I agree with Sarah on the value of 1-1 teaching – it has had startling results in my school. ‘Challenging’ students and those with special educational needs are well provided for in my school; Gifted and Talented students are challenged in the classroom and have a wide programme of extra curricular activities which are provided by dedicated teachers in their own time. But it is the quiet kids who fall behind, the ones who do everything they are supposed to do but who are neither at the top nor at the bottom. They fall behind because, with 29 other kids in the class, I often don’t have time to sit and explain something in detail. Often, this is all it would take – me sitting there for 5 mins going over a homework activity or clarifying instructions for a speaking and listening task. 1-1 has benefited both children and staff alike. Children have not only grown in ability, but also in confidence and have become more effective participators in the classroom which allows them to take control of their own learning. The feedback from staff is positive as they have enjoyed the personal element of teaching 1-1 and the satisfaction of seeing the results in improved standards of work. A win-win situation I’d say. Tragically, it is about to be scrapped. How typical of the Tories to give no credit to Labour for anything – you’d think the deficit had been spent on a new wardrobe, a family sized car and two weeks in Marbella for every member of the Labour party the way they bang on. And as for this constant demand for an apology – I never heard anyone in the Labour party asking the Tories for an apology in 1997 for annihilating British industry, leaving every major city looking like a wasteland, destroying communities, investing nothing in education or health and for leaving the country with the highest levels of unemployment ever.

    Rant over – sorry, got carried away and went a bit off topic.

  • Teresa

    My youngest son isn’t quite as academic as my other children he’s always been more in to sport, he was also born late July, and I’ve always wondered in going to school that much younger if it made any difference, but I suppose it just depends on the individual. My son did the 10 weeks in Literacy last year, he enjoyed it and it did make a difference to his work, this year he will be doing Numeracy. It breaks my heart to think the Government may just take this away, something that means so much and does make a difference.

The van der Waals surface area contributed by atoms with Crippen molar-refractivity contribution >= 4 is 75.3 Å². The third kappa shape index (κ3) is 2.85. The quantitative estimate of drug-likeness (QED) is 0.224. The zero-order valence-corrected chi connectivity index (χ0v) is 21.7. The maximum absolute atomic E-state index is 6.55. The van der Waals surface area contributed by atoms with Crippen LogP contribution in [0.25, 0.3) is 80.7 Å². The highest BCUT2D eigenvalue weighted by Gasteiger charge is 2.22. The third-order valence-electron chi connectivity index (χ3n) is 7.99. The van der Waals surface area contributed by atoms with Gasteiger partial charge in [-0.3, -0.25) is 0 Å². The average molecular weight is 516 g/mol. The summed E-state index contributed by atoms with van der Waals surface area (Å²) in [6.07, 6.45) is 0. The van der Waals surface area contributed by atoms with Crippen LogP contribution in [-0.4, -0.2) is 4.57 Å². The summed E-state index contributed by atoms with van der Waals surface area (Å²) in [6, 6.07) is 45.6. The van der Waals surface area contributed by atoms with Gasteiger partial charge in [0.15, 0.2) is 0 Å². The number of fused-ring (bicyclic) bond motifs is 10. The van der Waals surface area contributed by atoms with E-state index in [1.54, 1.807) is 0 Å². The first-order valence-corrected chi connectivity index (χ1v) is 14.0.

• Quinney

    Ally, at one time these kids who didn’t do so well academically would have gone into manual trades like I did. Kids like these need father figures in jobs as well as at home. The decline in manufacturing has left a hole that hasn’t been filled. We need a manufacturing strategy, to invest in winners like the US, Japanese and Germans do and we need to get genuine apprenticeships back.

  • Sarah-dodds

    Teresa – I think the summer birthday thing makes of a massive difference, especially to boys. I used to teach reception, and I strongly believe that we start formal schooling way to soon here. Many boys just are not ready, and I’ve often wondered whether if it was girls who were struggling whether it would be an equal opportunities issue that would have been resolved by now. I’d advocate a two year foundation phase, which would allow those kids who are ready to move on the freedom to do so, whilst giving the other ones time to mature. It would mean that they would move up to year one on a much more even footing.
    As for the 1-1 tuition, after writing all that blurp yesterday, I have since found out that the situation is a little different. Some money will be available for it, but it will be at the descretion of the head. The money will no longer be ring fenced. I guess what happens to the scheme will depend on how good or bad the final overall settlements for the schools are. I can’t see heads carrying on with the 1-1 if they don’t have enough money to keep their existing staff together, so I will have to wait and see. But if your son still needs more tuition Teresa, make sure you tell this to the Head – as I say, some money should be available.

  • Sarah-dodds

    Julie – have since found out that 1-1 funding won’t be scrapped entirely, but just not ring fenced. It will be up to the heads to decide how to spend this little pot of gold. But you and I both know that this will depend on the overall settlement that schools recieve for 2011-12. I’m guessing that not ring fencing may be the same as scrapping in the long run. It goes without saying that where it has worked, teachers and parents need to be very vocal to their management teams about keeping it.

  • guardianreaderheehee

    what chairy was it? sounds like a fantastic idea

  • Teresa

    Thanks Sarah 🙂